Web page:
|Does Santa have trouble keeping|
track of everyone's nicknames?
The first thing that struck me was that many of my family's given names don't really lend themselves directly to nicknames. What can you do with Myra, Mark, Stacy, Mary, and Todd? The only one of those I know had a nickname was my mother Myra, but her nickname was Mike. Her closest friend was Sam (for Samantha), and they were known as Sam and Mike. Even my father can't tell me why they came up with Mike, other than no nicknames coming naturally from Myra.
My grandfather was Bertram Lynn Sellers. He sometimes went by Bert, but mostly used his initials, B.L. My father is a junior, and while he eventually settled on his middle name, when he was a child his nickname was Sunny. Several of us thought that had to be spelled wrong and that it was Sonny, a common nickname for juniors, but my father insisted it was for his sunny disposition. All four of his children have had trouble believing that, but my aunts have confirmed it. (We're still trying to figure out what happened to his disposition after he grew up.)
I didn't know until I was in my 20's that my sister's name Laurie was actually a nickname for Laura. She was named for our great-grandmother, who was still alive when she was born, so maybe the nickname was to prevent confusion between the two?
I have a friend Carol, which is a perfectly viable name in and of itself. But hers is short for Carolyn. On the other hand, I have an aunt named Carol, and that is her complete name.
I've never used a nickname, even though Jan is a common enough nickname for Janice. (And no, Janet is not a nickname for Janice.) The only person who really had a nickname for me was my grandmother, who used to call me Jan-Jan. I asked her how she came up with that, and she said it was because of JFK's son John-John. Does that count as two degrees of separation?
My family does have some interesting nicknames, though. I have a cousin named Albert, but his nickname is Bunkie. I asked him where that came from, and he said it used to be an old way to refer to someone, as in, "How ya' doin', bunkie?" For some reason the family started calling him that at about the age of 2, and it stuck. A well known Bunkie was Semon Knudsen of GM and Ford, but I can't find an explanation of how he acquired his nickname.
Then there was my grandfather's younger brother, George Moore Sellers, whose nickname was Dickie. My great-aunt told me it was from an old phrase called the Dickie Do Flicker. Now what that means is beyond me. But Dickie named one of his sons Richard, who then of course went by the nickname of Dick.
My aunt's husband, Clarence Newcomb Lore, somehow acquired the nickname of Zeke. No one has come up with an explanation for that so far.
I used to be in regular contact with four Chrises. They were Christian, Christine, Christopher ... and Robert. Now how, you are wondering, did Robert become Chris? Well, when he went to college there were about half a dozen Roberts in the same dorm, and they decided each one had to have a unique nickname. Rob and Bob probably went quickly, so when it came to my friend, he took his nickname from his last name: Christiansen. He's been Chris for about 60 years, so anyone who calls him Robert obviously doesn't really know him (and is probably a salesman!).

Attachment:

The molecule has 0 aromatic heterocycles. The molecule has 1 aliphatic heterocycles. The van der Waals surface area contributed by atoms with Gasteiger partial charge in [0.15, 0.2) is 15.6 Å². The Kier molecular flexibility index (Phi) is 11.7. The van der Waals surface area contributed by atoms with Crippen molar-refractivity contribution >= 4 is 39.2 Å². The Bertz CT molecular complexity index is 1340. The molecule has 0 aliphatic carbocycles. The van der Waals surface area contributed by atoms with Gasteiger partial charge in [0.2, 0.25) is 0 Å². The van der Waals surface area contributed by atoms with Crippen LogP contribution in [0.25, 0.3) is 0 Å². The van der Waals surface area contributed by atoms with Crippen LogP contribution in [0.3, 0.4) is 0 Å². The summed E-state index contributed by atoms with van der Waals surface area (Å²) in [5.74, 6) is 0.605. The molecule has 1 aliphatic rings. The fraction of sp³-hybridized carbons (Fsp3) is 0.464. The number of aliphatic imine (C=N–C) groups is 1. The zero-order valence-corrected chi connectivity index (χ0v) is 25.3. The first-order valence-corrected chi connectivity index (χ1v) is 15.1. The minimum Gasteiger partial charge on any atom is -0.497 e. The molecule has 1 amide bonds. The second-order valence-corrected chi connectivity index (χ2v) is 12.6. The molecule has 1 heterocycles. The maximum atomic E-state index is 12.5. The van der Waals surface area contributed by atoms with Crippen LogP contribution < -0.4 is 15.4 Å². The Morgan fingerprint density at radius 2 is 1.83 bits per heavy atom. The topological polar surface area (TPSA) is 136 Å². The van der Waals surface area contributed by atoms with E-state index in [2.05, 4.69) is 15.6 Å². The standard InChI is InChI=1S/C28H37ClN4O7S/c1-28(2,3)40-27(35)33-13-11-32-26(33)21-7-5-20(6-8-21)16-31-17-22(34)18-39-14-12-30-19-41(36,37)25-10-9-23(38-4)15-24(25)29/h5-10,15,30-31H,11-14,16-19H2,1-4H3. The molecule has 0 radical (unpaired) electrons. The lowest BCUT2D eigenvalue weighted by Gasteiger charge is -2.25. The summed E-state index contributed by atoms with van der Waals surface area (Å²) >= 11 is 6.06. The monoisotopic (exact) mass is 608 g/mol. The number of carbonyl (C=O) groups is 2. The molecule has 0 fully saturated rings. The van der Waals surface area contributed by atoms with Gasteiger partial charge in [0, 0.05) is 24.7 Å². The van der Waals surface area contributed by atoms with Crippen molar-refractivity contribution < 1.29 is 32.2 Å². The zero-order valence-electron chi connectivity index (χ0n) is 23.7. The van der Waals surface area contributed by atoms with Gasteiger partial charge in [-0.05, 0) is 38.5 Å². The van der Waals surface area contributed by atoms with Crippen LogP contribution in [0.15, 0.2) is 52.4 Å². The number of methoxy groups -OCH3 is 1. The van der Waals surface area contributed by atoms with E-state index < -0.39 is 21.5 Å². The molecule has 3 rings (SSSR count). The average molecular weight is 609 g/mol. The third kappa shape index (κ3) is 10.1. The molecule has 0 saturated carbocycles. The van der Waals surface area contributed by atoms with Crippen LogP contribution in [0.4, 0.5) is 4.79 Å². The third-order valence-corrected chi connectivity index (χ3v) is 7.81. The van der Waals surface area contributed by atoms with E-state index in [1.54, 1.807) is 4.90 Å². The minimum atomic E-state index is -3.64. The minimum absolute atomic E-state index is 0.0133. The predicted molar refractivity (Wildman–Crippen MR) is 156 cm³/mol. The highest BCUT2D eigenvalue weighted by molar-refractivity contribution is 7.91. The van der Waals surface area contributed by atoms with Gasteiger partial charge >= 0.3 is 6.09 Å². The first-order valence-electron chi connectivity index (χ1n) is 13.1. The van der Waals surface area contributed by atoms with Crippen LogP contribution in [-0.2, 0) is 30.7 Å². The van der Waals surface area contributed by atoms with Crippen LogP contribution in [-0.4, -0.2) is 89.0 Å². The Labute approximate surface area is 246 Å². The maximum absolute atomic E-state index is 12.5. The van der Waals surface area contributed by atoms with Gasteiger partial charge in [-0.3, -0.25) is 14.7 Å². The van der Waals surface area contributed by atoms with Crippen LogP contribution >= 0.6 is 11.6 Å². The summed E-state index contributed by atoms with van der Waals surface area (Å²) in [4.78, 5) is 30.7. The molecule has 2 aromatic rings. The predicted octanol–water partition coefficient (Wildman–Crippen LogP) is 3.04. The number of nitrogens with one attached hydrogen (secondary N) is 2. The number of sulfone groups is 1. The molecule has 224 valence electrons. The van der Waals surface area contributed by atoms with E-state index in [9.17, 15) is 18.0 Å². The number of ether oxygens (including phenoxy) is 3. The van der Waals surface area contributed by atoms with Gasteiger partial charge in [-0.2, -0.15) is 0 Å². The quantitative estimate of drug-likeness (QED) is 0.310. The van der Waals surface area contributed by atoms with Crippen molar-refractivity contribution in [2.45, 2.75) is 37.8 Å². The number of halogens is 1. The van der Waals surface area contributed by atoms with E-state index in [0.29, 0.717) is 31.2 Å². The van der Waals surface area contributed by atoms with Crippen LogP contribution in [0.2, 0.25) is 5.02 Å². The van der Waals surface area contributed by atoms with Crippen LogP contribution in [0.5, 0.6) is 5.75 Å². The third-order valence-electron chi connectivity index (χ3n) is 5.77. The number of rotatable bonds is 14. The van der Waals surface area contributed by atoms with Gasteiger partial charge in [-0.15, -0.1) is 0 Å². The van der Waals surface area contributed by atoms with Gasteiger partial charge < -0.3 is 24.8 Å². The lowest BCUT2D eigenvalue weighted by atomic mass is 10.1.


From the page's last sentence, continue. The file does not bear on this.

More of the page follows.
And some nicknames happen accidentally. I have another friend whose name is Robert, which became Robbie when he was young, then migrated to Bob. One day someone was typing his name and somehow dropped the second "b", so it ended up Bo. (As opposed to Bo Jackson, who apparently got his nickname from shortening "wild boar hog.") That's another one that stuck; he's gone by Bo for about 30 years now.
What are the stories of the nicknames in your family?
Nicknames can be a delight or something entirely different.ReplyDelete
My maternal grandfather's name was Allen, but he was called Andy. When he played basketball in the 1920s, only last names & first initials appeared on player rosters. Someone assumed Pop's A stood for Andrew, & a nickname was born.
My dad was known as Nudger in high school. No explanation needed for anyone who remembers his overactive elbow!
And of course now I'm wondering why the person who gave your grandfather his nickname automatically assumed A stood for Andrew!ReplyDelete
Lots of Myrons (an East Coast name) went by Mike, so I can see how Myra could get "Mike"ReplyDelete
My aviation callsign is "Chalker" (and being from Boston, "Chalker" and "Chocker" sound alike!) I first learned technical analysis for the stock market from using the same techniques at the horse race track, where technical analysts are known as "Chalkers", from the primitive slates they used for forecasting races.
Maybe that's it. Both my mother and Sam were from back east. Works for me!ReplyDelete
Ooh, I don't know that the stock market wants to be compared to horse racing, though. But "chocker" works for your current job!